As the number of over 50s in the workforce increases and amid a skills shortage in many sectors, is it time for employers to consider age diversity training, asks Lucie Mitchell?
Many organisations are now made up of four generations of people working together, and the over 50s currently account for nearly a third of the UK workforce. It’s therefore vital that employers develop age-friendly workplaces or risk falling behind their competitors.
Yet research in 2018 by the Centre for Ageing Better found that 24% of employers admit they are unprepared for the rising number of older workers, while one in five have faced challenges with managing age diversity at work, and just 33% provide support, training or guidance on age diversity for managers.
One reason for this may be because, despite being a protected characteristic, awareness of age diversity in the workplace is still relatively low.
“We need to equip managers with skills on how to successfully manage age diversity,” remarks Dessy Ohanians, managing director of Certificate and Corporate Programmes at London School of Business and Finance. “Historically we have put a lot of attention on the benefits of racial and gender diversity, but now age diversity has become an equally important factor when considering recruitment practices and policies.”
Although still regarded as a relatively recent concept, age diversity training can be an important tool in helping to challenge age stereotypes, raise awareness and effectively manage an age diverse workforce.
“Age diversity training is essential in helping managers to understand and deal with the changing demographics of the workforce now and in future,” says Steve Butler, CEO of Punter Southall Aspire and author of a book on age diversity in the workplace. “Training can help employers create an age-inclusive culture where age isn’t a barrier to success, and this will help them to recruit and retain the best talent.”
Age diversity training enables organisations to focus on the benefits of having a diverse and inclusive workplace in terms of age, adds Paula Whelan, head of diversity and inclusion at RightTrack Learning. “As well as raising awareness of how different generations learn and interact, it explores what constitutes age discrimination, how it plays out in the workplace and its impact. Typical training sessions would interactively explore legislation and workplace policies, using case studies and scenarios to focus on how they apply in practice.”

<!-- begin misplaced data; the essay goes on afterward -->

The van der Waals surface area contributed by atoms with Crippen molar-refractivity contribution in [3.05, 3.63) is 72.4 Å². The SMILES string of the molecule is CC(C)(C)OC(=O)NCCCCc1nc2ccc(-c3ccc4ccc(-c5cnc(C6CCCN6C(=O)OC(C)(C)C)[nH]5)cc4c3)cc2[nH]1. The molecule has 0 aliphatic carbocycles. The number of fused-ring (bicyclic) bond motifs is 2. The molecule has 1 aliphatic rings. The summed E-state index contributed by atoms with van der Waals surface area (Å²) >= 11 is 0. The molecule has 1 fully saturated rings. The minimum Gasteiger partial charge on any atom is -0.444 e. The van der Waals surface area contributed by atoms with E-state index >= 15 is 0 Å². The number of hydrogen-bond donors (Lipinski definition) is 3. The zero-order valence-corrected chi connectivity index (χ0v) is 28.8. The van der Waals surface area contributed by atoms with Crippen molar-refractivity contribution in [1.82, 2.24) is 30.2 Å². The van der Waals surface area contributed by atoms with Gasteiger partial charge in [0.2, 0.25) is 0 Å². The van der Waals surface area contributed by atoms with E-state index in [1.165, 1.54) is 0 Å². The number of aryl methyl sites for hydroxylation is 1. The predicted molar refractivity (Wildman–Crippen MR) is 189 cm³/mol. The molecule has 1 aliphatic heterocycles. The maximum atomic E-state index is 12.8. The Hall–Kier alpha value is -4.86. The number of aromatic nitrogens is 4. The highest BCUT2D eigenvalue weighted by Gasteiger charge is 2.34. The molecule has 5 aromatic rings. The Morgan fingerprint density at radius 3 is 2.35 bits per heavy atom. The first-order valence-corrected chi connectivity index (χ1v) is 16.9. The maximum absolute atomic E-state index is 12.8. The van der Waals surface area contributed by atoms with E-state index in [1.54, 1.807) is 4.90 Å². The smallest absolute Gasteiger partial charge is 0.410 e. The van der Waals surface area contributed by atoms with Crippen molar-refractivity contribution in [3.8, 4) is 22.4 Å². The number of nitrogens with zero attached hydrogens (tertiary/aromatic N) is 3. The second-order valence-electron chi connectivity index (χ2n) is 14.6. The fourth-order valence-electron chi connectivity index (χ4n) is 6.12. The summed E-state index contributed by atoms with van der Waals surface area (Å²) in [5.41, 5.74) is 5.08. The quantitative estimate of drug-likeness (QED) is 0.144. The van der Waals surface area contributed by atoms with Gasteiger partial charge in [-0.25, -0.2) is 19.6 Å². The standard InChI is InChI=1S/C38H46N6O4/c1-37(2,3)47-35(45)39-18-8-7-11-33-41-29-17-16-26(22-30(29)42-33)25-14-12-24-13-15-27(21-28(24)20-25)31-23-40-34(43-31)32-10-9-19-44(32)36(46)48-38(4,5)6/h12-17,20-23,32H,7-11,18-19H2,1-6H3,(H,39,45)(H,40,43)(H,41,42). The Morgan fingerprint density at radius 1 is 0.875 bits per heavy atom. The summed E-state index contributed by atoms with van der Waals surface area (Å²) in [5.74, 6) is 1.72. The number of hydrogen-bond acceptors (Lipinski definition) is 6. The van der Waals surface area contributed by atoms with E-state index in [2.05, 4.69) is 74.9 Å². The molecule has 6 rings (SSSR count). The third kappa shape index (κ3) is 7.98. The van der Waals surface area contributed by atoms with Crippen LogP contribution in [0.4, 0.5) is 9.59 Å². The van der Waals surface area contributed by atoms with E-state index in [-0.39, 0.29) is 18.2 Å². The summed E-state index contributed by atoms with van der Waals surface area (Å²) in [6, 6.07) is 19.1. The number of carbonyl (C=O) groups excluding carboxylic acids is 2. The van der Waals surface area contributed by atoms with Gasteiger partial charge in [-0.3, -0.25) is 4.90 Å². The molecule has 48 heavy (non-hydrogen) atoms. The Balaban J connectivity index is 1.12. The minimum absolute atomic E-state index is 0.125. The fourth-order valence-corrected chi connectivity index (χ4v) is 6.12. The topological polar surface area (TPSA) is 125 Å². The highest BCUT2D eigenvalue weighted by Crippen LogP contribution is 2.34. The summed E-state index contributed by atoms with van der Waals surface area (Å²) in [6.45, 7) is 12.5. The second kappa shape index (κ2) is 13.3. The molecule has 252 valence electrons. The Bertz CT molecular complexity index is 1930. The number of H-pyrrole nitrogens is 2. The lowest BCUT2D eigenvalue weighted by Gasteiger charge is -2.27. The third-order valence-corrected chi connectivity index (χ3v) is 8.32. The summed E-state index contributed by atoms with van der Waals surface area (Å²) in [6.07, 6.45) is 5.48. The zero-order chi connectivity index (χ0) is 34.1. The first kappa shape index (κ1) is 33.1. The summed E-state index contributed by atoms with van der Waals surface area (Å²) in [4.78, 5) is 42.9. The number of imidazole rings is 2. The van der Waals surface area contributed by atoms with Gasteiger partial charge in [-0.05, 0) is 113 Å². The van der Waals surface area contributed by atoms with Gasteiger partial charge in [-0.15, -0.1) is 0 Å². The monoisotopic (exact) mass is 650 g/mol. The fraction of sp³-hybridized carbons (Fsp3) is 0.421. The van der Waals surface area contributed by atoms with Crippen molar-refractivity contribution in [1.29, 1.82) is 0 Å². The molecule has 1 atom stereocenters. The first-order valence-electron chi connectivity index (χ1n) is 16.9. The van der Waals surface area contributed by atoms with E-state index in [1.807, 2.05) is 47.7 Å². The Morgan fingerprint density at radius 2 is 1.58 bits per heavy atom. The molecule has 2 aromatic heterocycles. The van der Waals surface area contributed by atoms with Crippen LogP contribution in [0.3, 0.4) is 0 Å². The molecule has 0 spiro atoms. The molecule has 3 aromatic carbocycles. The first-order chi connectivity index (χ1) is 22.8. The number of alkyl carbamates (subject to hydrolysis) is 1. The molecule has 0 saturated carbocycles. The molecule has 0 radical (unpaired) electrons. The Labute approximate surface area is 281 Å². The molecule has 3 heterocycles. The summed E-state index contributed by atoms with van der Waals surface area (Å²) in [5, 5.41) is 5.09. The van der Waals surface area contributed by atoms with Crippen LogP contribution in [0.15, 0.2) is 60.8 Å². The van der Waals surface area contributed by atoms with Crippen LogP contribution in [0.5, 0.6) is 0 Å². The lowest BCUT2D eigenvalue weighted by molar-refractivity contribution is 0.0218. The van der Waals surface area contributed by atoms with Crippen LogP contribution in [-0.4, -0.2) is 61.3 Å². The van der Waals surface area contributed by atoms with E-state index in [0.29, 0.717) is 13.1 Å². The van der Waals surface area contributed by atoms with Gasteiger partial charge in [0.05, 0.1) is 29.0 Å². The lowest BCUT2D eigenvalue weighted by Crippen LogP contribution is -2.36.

Patrick Thomson, senior programme manager at the Centre for Ageing Better, says that, if well designed and effectively delivered, training can reduce age stereotypes and team conflicts, as well as enhance innovation.
“Evidence suggests that training can be effective in reducing biased practices, especially if it is more focused on behaviour change than attitude change; presented as voluntary rather than mandatory; and face-to-face and interactive rather than done through online courses.”
Some large organisations have already taken innovative approaches to multi-generational working. For instance, Sodexo developed a board game, called the GenMatch game, designed to help staff engage with the different characteristics of each generation in the organisation. It also implemented a Generations Employee Network, which delivers a number of initiatives that support different life stages, such as preparing for retirement.
Raj Jones, diversity and inclusion manager at Sodexo UK & Ireland, says their approach is broader than training as they also focus on awareness raising and education. “For us, this has had a positive contribution to our organisation’s success, which can be evidenced through increased engagement and performance as well as contributing to understanding the needs of our customers and clients.”
Similarly, Aviva has introduced a mid-life MOT for their employees aged over 45 and appointed an internal recruitment champion for older workers.
Yet, while there are some organisations already making strides, specific age diversity training is still not as prevalent as other types of diversity and inclusion training and not many studies have been carried out to assess its effectiveness.
However, where age diversity policies have already been implemented, there are reports of higher staff satisfaction rates, lower staff turnover rates, and increased productivity rates, remarks Ohanians, who believes that age diversity training will increase in popularity as organisations start to realise the benefits it can bring.
“Age diversity awareness and management will become a core skill expected from leaders of the future,” she comments. “Training managers on how to capitalise on the skills of a diverse workforce will become a standard module in leadership and management programmes. Businesses will be able to measure the tangible impact inclusive practices will have on their bottom-line and will become advocates for age diversity and training.”
Butler adds that employers need to consider the challenges of age diversity, but also embrace the opportunities. “Forward-thinking employers have the chance to turn the changing demographics into a positive for the business, harnessing and embracing the different skills, experiences and attitudes of each generation. Age diversity training is essential to do this, and I believe it will become much more commonplace in the future.”